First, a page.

naturalplastic
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23 Jul 2015, 10:36 pm

Vertetuesi wrote:
LePetitPrince wrote:
Another good question can be asked to these young earth creationists: Why the continents fits into each others like pieces of puzzle?

They'll tell you funny tales to answer you this question.


Let me tell you another funny tale. One that happens to be true.

The theory of continental drift was first proposed in 1868 by Antonio Snyder. There's just one snag: he was a young-earth (read, Biblical) creationist. Perhaps that's why his work was ignored until long-agers claimed the credit for the popularisation of the idea a century later.


Utter nonsense.

Antonio Synder-Pelligrini published his idea slightly before Darwin published "Origin of Species" before there were "Biblical creationist"( in the 20th Century sense meaning those who make a creed out of opposing Darwin with extreme Biblical literalism) Scientists still assumed "creation" but had already abandoned the "young earth" part because they were becoming aware of the ancient strata of rocks in the Earth's crust.

His idea was based upon evidence that that contradicted the Bible ( the similiarity of coal deposits millions of years old on two continents).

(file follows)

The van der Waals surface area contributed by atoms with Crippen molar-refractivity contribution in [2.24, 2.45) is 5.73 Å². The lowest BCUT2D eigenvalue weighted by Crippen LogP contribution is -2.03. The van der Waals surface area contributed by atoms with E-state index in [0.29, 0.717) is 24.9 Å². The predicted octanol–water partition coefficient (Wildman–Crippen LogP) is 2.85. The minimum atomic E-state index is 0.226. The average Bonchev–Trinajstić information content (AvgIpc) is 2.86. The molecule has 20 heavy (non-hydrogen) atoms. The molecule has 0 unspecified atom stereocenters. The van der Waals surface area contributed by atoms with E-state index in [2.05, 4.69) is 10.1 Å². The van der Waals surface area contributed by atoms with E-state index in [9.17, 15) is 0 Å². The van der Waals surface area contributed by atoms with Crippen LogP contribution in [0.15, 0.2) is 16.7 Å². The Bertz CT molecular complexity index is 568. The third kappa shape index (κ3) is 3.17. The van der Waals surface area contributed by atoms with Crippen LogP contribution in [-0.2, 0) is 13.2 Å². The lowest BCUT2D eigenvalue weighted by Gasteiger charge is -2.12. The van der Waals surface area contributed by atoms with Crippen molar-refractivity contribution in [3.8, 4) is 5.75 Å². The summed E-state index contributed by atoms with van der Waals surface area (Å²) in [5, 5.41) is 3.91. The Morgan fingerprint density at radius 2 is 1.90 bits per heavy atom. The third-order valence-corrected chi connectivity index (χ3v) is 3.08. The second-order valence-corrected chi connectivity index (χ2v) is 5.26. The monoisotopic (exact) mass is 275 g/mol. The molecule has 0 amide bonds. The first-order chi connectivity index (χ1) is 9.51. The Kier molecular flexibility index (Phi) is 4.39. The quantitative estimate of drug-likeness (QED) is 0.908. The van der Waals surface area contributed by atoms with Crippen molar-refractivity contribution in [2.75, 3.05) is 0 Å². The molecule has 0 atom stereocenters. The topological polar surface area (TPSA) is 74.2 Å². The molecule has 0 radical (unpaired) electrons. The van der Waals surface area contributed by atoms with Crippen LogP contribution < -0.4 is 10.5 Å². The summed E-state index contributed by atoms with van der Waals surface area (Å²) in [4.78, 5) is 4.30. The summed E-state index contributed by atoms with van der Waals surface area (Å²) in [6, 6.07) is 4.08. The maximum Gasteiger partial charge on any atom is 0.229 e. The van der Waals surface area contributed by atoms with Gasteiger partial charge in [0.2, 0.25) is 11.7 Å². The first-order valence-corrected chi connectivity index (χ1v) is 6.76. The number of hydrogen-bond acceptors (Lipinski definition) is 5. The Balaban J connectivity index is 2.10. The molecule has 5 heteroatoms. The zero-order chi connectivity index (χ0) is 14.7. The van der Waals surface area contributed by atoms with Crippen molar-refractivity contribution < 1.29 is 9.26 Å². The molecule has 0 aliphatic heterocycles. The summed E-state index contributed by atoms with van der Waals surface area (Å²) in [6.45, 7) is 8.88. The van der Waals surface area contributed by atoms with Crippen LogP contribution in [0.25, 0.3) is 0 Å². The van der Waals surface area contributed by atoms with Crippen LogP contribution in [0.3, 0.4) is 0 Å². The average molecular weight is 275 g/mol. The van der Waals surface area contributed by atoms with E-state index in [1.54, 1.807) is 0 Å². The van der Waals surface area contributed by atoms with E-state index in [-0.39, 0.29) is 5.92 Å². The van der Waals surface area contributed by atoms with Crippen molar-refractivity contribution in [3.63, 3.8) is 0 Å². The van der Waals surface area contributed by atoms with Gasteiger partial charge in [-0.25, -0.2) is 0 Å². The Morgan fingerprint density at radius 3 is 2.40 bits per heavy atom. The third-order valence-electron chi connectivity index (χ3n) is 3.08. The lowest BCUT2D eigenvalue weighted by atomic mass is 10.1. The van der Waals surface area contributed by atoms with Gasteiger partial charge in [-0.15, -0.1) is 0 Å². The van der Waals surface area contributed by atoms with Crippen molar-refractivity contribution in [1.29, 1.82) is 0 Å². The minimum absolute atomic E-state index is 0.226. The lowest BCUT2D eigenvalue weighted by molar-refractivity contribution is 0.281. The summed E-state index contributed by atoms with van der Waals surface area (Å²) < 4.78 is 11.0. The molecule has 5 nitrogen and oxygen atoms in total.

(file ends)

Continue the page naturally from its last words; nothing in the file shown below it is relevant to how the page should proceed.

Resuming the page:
And his theory wouldn't make any sense on any Earth that was created only 6000 years ago.

How could the continents have have moved 3000 miles in only 6000 years? Europe ad North America would be 75 miles farther apart now than they were when he wrote his book in 1858 if they were really moving that fast.

Wegner expanded upon the idea of continental drift at the turn of the twentieth century, and figured out all of the theoretical continents like Gondwannaland, and Pangea. But his idea was not accepted. Not because of anything to do with Creationism, but because he didn't know of any force that move continents around.

The scientific community finally accepted continental drift in 1970's only because
of cold war era submarine warfare. The latter required detailed mapping of the sea bottom resulting in the discovery of sea floor spreading which lead to the discovery of Plate Tectonics. And continental drift is a logical result of plate tectonics.

Plate Tectonics and sea floor spreading could not exist in a "young earth".



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24 Sep 2015, 8:18 am

If you assume uniformitarian geology (that things have always been going just as they appear to be going now) you run into serious problems... mountain ranges are eroding faster than they are rising.



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24 Sep 2015, 8:34 am

The world is more than 6000 years old----end of story!